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Board Member becomes a Patient!

Saturday, January 24, 2015

Originally from Casey's and Sloane's Blog

I live a life of having. I have a home. I have a job. I have insurance. I have reliable transportation. I have a child. I have my health. A happy marriage. Loving friends. The list goes on and on. And, as my sister and I say to each other when things seem bad, I have my own teeth.

A week ago, after a week or so of dry coughing and a no-longer-sexy-to-me-sounding voice, I needed someone – a professional – to take a look at my throat. Getting in to see my primary care doctor is easy when you can book months in advance for a wellness exam, but it gets dicey when you need to see him on the fly. I like him very much and trust him implicitly, but I needed a quicker opinion. Like a walk-in clinic. But the one in my local Walgreens makes me nervous. (I’m sure I’m being irrational and it is just fine.)

Then it dawned on me that I knew of just such a clinic, and I headed for an appointment at the Kansas City CARE Clinic. Excellent choice, and I was able to get in one day after I called.

Me and the Clinic. Well, the front door logo at least.

Now, in an effort a full disclosure, I have served on the Clinic’s board since 2009 and am currently their immediate past board president. I have known about them and their services since 1995 when I began my volunteering love affair with our local AIDS Walk and, therefore, the AIDS Service Foundation of Greater Kansas City. These two entities raise much needed funds all year for not only KC CARE but three other local AIDS service organizations.

I have been a part of leading multiple tours of the Clinic and the building as a whole. I have helped clean the garage, shoveled ice and snow from the front, and sat for a multitude of meetings in the various meeting rooms.

But I had never been a patient in the Clinic. Several people who I work with there knew I was booking an appointment, but I specifically asked that I get no special treatment and that no one on staff know of my volunteer service. I wanted to experience the Clinic as all our patients do.

The reason I had never been a patient is because I have had health insurance since I was 20 years old. Plastic card carrying member of the “I have insurance” brigade. I’ve been lucky to be able to keep it through a multitude of life and job changes and premium increases.

But now, after a multi-year implementation conversion that allows the clinic to be able to accept insurance should a patient have it, I was in!


Pen choices. I chose the purple flower.

A smiling man met me at the counter. ID card and insurance info were whisked away and returned swiftly. Questions were answered quickly and in a friendly manner. This was an experience I shared with the people who followed me to the counter to check in and then waited with me in comfortable chairs in the warm, well-lit waiting room with a huge west-facing window.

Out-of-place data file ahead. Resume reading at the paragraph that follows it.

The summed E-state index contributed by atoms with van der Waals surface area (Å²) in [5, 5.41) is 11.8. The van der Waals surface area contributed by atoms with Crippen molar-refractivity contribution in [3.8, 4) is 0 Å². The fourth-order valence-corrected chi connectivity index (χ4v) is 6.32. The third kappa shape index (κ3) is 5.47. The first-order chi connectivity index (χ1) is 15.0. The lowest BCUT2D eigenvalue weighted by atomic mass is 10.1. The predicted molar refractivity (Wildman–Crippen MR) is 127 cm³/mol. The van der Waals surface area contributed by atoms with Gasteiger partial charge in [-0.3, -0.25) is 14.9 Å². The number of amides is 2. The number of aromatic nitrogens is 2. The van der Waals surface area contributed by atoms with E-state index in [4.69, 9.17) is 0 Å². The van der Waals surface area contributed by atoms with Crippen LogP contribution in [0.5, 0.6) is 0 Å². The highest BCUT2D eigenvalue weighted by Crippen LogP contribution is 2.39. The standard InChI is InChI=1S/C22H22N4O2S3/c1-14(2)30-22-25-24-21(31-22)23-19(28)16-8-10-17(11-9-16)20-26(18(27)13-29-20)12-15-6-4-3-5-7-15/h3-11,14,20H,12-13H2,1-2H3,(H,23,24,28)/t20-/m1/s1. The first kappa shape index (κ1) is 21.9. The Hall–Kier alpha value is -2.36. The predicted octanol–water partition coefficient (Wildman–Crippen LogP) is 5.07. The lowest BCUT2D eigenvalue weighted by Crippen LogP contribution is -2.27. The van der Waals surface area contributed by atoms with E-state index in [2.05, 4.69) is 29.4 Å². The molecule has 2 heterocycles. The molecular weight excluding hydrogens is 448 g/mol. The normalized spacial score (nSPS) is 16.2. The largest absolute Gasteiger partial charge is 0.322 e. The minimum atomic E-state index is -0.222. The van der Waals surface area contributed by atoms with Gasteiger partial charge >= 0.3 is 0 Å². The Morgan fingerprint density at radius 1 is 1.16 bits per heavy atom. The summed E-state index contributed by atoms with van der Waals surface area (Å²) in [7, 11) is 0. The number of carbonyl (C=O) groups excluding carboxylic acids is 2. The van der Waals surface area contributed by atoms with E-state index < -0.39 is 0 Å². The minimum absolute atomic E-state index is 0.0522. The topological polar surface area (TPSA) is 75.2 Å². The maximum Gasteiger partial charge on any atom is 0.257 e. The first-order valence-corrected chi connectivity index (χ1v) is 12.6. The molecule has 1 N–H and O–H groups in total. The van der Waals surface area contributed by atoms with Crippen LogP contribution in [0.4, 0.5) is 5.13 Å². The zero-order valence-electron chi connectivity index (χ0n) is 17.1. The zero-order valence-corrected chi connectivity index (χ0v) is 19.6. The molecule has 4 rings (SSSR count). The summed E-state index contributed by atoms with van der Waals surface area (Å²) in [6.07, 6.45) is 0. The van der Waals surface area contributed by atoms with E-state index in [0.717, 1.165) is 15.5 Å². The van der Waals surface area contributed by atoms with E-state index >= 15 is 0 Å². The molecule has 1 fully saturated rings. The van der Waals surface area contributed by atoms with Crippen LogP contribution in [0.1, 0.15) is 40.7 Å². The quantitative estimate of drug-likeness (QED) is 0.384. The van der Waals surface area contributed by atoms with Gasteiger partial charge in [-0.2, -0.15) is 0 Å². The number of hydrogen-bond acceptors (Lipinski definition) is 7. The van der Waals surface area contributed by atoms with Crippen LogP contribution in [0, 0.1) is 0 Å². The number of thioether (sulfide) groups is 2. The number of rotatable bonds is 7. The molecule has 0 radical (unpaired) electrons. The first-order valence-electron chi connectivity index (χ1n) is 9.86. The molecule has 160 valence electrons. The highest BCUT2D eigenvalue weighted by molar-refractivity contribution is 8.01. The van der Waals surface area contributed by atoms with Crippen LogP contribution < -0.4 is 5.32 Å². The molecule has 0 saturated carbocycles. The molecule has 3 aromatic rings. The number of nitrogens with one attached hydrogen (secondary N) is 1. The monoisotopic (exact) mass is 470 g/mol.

“Ms. Simmons?” the man in the orange pants said as he opened the door to take me back to the scale. My nurse. A private room. A blood pressure check that confirmed, again, my severe “white coat syndrome” and its high-numbered reaction to health care providers. He asked good questions. We laughed at several of my answers, and then he was gone to retrieve the doctor, but not before I asked to take a photo of his pants because they matched my jacket. He smiled wide at the request.


Nurse pants. Great color.


A snippet of my orange jacket. And the reading materials.

All was well with my throat. Nothing out of the ordinary, but it was clearly angry. It wasn’t scratchy, it didn’t hurt when I breathed in or out, and it didn’t burn when I swallowed. The doctor and I talked through a few oddities – mid-life onset allergies being one we landed on. We’d wait and see.

Clutching a prescription, he left me to decide whether I needed it after another day or two. I was asked to check back if anything stayed “funky”. I was given clearance to continue to be with people and to share tight space with a friend on a road trip.

Mostly, I was asked to consider making the Clinic my “home”. I knew just enough about the phrase “patient centered medical home” to know what the doctor was asking. I said I would think about it and walked out of the room after a warm pat on the back.

I had to wait in front of the huge window for my ride home to appear. During that time, I watched people come and go from the waiting room. They were always greeted and cared for with a smile and respect. It blew my mind. This was not always the case at my primary care doctor’s office. Many of the people I was sharing this waiting room with – maybe most of them – do not have what I have. Or in the combination in which I have them. Most of them did not have insurance.


Place was spotless. Spotless.

For over an hour, over a week ago, I was clearly in the hands of people who know how to run a true home. It was warm, inviting and clean. I was cared for, and extremely well.

In that sunny room, for that fleeting time, we all were living in “have”. We were having incredible and focused attention paid to our deepest fears and immediate concerns.

We were all lucky. Together.


p.s. The stated mission of the Kansas City CARE Clinic is “…to promote health and wellness by providing quality care, access, research and education to the underserved and all people in our community.” That means insurance or no insurance, if there is an appointment available when you call, you are welcome as a patient. Turning people away is not part of the mission.


These guys were in my room and were my favorites. It’s like they are begging to be set free!


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